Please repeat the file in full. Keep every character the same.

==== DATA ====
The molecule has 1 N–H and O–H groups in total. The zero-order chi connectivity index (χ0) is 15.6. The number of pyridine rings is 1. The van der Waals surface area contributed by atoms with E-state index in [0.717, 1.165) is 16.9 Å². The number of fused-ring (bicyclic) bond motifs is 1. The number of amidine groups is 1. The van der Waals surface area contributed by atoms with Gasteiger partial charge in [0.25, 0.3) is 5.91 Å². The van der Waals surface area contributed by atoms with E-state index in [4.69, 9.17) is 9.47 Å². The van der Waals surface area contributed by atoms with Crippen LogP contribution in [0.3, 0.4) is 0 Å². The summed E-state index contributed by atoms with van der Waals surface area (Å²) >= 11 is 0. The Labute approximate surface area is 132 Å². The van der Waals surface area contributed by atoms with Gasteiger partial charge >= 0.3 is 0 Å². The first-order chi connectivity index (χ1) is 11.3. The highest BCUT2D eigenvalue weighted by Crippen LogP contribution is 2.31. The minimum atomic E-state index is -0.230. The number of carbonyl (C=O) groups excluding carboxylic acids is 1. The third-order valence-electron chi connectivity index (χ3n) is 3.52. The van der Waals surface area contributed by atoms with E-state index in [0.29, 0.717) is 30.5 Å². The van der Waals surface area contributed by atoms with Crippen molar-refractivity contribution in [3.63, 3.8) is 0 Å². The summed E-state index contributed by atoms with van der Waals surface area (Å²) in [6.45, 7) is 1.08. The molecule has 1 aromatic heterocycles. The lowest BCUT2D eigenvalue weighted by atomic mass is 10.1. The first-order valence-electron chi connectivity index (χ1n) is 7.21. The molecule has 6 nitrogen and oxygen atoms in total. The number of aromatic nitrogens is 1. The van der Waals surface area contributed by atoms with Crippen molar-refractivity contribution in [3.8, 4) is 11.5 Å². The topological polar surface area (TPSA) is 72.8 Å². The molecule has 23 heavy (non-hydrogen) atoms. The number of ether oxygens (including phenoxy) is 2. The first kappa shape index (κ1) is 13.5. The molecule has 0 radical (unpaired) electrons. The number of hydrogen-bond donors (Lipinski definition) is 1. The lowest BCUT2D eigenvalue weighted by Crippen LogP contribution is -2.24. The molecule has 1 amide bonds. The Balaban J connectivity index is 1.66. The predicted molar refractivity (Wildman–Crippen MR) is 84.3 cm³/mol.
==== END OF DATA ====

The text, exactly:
The molecule has 1 N–H and O–H groups in total. The zero-order chi connectivity index (χ0) is 15.6. The number of pyridine rings is 1. The van der Waals surface area contributed by atoms with E-state index in [0.717, 1.165) is 16.9 Å². The number of fused-ring (bicyclic) bond motifs is 1. The number of amidine groups is 1. The van der Waals surface area contributed by atoms with Gasteiger partial charge in [0.25, 0.3) is 5.91 Å². The van der Waals surface area contributed by atoms with E-state index in [4.69, 9.17) is 9.47 Å². The van der Waals surface area contributed by atoms with Crippen LogP contribution in [0.3, 0.4) is 0 Å². The summed E-state index contributed by atoms with van der Waals surface area (Å²) >= 11 is 0. The Labute approximate surface area is 132 Å². The van der Waals surface area contributed by atoms with Gasteiger partial charge >= 0.3 is 0 Å². The first-order chi connectivity index (χ1) is 11.3. The highest BCUT2D eigenvalue weighted by Crippen LogP contribution is 2.31. The minimum atomic E-state index is -0.230. The number of carbonyl (C=O) groups excluding carboxylic acids is 1. The third-order valence-electron chi connectivity index (χ3n) is 3.52. The van der Waals surface area contributed by atoms with E-state index in [0.29, 0.717) is 30.5 Å². The van der Waals surface area contributed by atoms with Crippen molar-refractivity contribution in [3.63, 3.8) is 0 Å². The summed E-state index contributed by atoms with van der Waals surface area (Å²) in [6.45, 7) is 1.08. The molecule has 1 aromatic heterocycles. The lowest BCUT2D eigenvalue weighted by atomic mass is 10.1. The first-order valence-electron chi connectivity index (χ1n) is 7.21. The molecule has 6 nitrogen and oxygen atoms in total. The number of aromatic nitrogens is 1. The van der Waals surface area contributed by atoms with Crippen molar-refractivity contribution in [3.8, 4) is 11.5 Å². The topological polar surface area (TPSA) is 72.8 Å². The molecule has 23 heavy (non-hydrogen) atoms. The number of ether oxygens (including phenoxy) is 2. The first kappa shape index (κ1) is 13.5. The molecule has 0 radical (unpaired) electrons. The number of hydrogen-bond donors (Lipinski definition) is 1. The lowest BCUT2D eigenvalue weighted by Crippen LogP contribution is -2.24. The molecule has 1 amide bonds. The Balaban J connectivity index is 1.66. The predicted molar refractivity (Wildman–Crippen MR) is 84.3 cm³/mol.